Shoot, what are those small green vegetables that look like mini cabbages? Yesterday I couldn’t remember the word for brussels sprouts; last week it was a friend at Trader Joe’s whose name slipped my mind. A couple months ago I forgot the property tax. That cost me a pretty penny.
Most of us fear losing brain function as we age. However, we all have been successfully tackling cognitive loss since early adulthood. Laura T. Germine, psychiatry professor at Harvard Medical School, published research in 2015 showing that processing speed peaks in the late teens.
Short-term memory for names and faces is best between ages 22 and 30, and vocabulary acquisition levels off somewhere between age 50 and 65.
Germine and co-author Joshua K. Hartshorne could take the glass-half-empty inference that we’re all on the road to senility. Instead they rosily conclude, “Not only is there no age at which humans are performing at peak at all cognitive tasks, there may not be an age at which humans are at peak at most cognitive tasks.”
Scientists are finding neurological support for what generally has been credited to older adults: Wisdom.
Author Rich Karlgaard (“Late Bloomers: The Hidden Strengths of Learning and Succeeding at Your Own Pace,”) writes, “Our brains are constantly forming neural networks and pattern-recognition capabilities that we didn’t have in our youth when we had blazing synaptic horsepower.”
Older adults’ cumulative skills make up for speed and memory losses. Moreover, adults can cultivate this wisdom in ways more certain than buying memory pills online. Researchers Rachel Wu, George W. Rebok and Feng Vankee Lin find six ways seniors can improve long-term, broad cognitive skills. They pinpoint:
1. Open-minded input-driven learning
2. Individualized scaffolding
3. Growth mindset
4. Forgiving environment
5. Serious commitment to learning
6. Learning multiple skills simultaneously
Each factor is worthy of analysis, but the last finding surprised and interested me. It appears that people may learn better when tackling multiple new skills at once.
In the study, adults over age 55 tasked with taking on three new skills, “not only acquired proficiency in these areas but improved their cognitive functioning overall, including working and episodic memory.”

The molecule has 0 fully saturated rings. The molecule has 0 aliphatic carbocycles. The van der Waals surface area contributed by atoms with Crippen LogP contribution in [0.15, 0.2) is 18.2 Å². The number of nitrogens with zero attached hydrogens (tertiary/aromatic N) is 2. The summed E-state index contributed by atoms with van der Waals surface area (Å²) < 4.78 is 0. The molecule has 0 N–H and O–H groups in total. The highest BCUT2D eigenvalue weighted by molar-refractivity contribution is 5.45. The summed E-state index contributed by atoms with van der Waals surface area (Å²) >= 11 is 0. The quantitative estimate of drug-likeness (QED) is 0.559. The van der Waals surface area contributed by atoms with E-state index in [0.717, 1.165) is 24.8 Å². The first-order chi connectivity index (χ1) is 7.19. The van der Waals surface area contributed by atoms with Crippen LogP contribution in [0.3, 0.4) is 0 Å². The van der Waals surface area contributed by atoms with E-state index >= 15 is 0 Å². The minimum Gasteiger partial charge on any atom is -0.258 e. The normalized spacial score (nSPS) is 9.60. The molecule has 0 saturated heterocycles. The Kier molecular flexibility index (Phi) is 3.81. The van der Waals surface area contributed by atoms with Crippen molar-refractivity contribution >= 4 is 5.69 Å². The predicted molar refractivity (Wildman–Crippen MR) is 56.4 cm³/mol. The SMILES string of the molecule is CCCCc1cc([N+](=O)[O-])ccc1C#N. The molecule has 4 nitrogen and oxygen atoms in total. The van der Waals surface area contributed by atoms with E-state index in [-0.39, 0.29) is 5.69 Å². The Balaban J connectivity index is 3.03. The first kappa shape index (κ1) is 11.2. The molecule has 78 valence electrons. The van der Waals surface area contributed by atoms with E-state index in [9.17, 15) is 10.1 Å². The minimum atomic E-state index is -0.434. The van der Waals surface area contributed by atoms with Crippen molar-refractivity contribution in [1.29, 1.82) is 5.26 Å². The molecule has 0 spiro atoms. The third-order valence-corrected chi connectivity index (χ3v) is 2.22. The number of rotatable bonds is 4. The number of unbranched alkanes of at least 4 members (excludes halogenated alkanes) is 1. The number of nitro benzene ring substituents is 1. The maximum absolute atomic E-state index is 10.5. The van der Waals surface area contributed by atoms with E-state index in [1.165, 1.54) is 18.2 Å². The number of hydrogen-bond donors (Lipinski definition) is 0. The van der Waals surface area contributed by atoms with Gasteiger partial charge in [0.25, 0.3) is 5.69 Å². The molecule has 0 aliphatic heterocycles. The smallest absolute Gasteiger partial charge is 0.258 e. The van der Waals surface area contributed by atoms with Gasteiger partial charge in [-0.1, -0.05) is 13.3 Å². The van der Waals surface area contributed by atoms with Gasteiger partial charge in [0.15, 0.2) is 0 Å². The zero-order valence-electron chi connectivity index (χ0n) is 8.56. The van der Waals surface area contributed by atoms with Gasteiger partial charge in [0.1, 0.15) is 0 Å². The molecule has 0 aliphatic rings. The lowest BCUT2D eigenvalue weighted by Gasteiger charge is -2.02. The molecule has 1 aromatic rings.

I have enjoyed being a serial neophyte over the past decade and more. I took up stand-up paddle boarding when I was past the half-century mark, though now I sometimes lack the strength to drag the board to the beach and through the surf. I returned to fencing for a season after nearly 40 years, though it was hard on my knees. This has led to a new practice of yoga, where my mountain pose is surpassed only by an excellent Shavasana.
My homegrown kombucha, kefir, and nasturtium capers attest to my learning in fermented foods as natural probiotics. Most fulfilling, I now play a band instrument, a dream since childhood piano days. For the past five years, I have I joyfully added my saxophone tones to the Prime Time Band.
Each new skill I acquire is without the expectation of becoming an expert. As Margo Talbot writes in The New Yorker: “If you think of dilettantism as an endorsement of learning for learning’s sake … what’s not to love?”
She continues, “Being willing to involve yourself in something you’re mediocre at but intrinsically enjoy, to give yourself over to the imperfect pursuit of something you’d like to know how to do for no particular reason, seems like a small form of resistance.”
I haven’t yet tried learning three new skills at once. This sounds daunting. It may be that hyper learning would preserve a few extra synapses, but it also seems more stressful than fun. I find myself feeling a bit resistant to being a triple beginner.
— Karen Telleen-Lawton serves seniors and pre-seniors as the principal of Decisive Path Fee-Only Financial Advisory in Santa Barbara. You can reach her with your financial planning questions at email@example.com. Click here to read previous columns. The opinions expressed are her own.